The low-top sneaker has a vivid green and yellow color scheme that is similar to the Pine-Sol logo. It also sports white laces that complement the white exposed stitching, and has a thick translucent sole that exposes a yellow-on-green “Pine-Sole” graphic on the bottom of the sneaker. The upper is made from a sueded fabric.
While other designers may have shied away from prominently featuring the Pine-Sol logo or choosing a bright colorway, Vashtie fully embraced the heritage of Pine-Sol.
“The Pine-Sol logo is so iconic, and I felt there was no way I wanted to hide it,” Vashtie said. “I didn't want to just go with a golden/green colorway. … So for me, representing the heritage and iconic logo was important, but also that spoke to '90s skate vibes. So it sort of worked hand-in-hand.”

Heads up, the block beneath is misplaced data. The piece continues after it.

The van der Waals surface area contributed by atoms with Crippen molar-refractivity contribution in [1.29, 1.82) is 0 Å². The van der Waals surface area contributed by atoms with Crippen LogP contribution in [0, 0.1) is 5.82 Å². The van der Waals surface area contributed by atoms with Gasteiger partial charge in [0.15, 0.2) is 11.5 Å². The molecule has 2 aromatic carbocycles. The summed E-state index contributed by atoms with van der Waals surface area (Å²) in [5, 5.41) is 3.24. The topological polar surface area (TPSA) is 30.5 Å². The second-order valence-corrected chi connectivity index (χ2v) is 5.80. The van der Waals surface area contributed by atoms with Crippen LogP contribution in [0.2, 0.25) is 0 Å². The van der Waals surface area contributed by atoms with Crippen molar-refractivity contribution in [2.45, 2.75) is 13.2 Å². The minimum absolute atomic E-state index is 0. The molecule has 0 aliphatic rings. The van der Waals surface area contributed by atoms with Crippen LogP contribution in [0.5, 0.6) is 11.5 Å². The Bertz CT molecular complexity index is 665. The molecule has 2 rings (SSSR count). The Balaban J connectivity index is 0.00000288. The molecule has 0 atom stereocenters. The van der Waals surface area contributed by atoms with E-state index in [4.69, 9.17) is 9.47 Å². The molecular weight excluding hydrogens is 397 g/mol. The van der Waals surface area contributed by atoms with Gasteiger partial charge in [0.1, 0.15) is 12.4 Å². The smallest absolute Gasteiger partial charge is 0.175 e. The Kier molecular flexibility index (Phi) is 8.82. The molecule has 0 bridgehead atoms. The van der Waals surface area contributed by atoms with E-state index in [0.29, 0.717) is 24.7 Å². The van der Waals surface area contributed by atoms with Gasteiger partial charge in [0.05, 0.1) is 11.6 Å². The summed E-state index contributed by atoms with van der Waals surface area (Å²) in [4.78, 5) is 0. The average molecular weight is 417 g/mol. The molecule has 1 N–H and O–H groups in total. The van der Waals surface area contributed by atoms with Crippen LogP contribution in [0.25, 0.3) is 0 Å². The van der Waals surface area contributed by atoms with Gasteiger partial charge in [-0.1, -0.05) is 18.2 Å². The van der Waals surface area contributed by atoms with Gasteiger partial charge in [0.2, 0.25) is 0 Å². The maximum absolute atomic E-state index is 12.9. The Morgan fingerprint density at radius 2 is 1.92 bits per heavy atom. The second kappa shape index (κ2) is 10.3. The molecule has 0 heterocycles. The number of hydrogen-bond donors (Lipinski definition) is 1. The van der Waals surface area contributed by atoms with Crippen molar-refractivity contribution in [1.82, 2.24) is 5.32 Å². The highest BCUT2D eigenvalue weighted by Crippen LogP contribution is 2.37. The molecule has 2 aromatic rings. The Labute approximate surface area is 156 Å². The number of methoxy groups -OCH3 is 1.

Along with looking to the ’90s for inspiration, Vashtie also channeled an uber-famous pop artist, one who turned branded imagery into art.
“Also one of the artists who I'm hugely inspired by is Andy Warhol, you know, with the use of the Campbell's Soup can and other brands, like Brillo, that he used,” said Vashtie. “He was paying homage to these brands that he grew up with in a way that was very straightforward. It wasn't slightly inspired. It was like, this is very much the inspiration, this is it. And so, that was definitely part of my design inspiration.”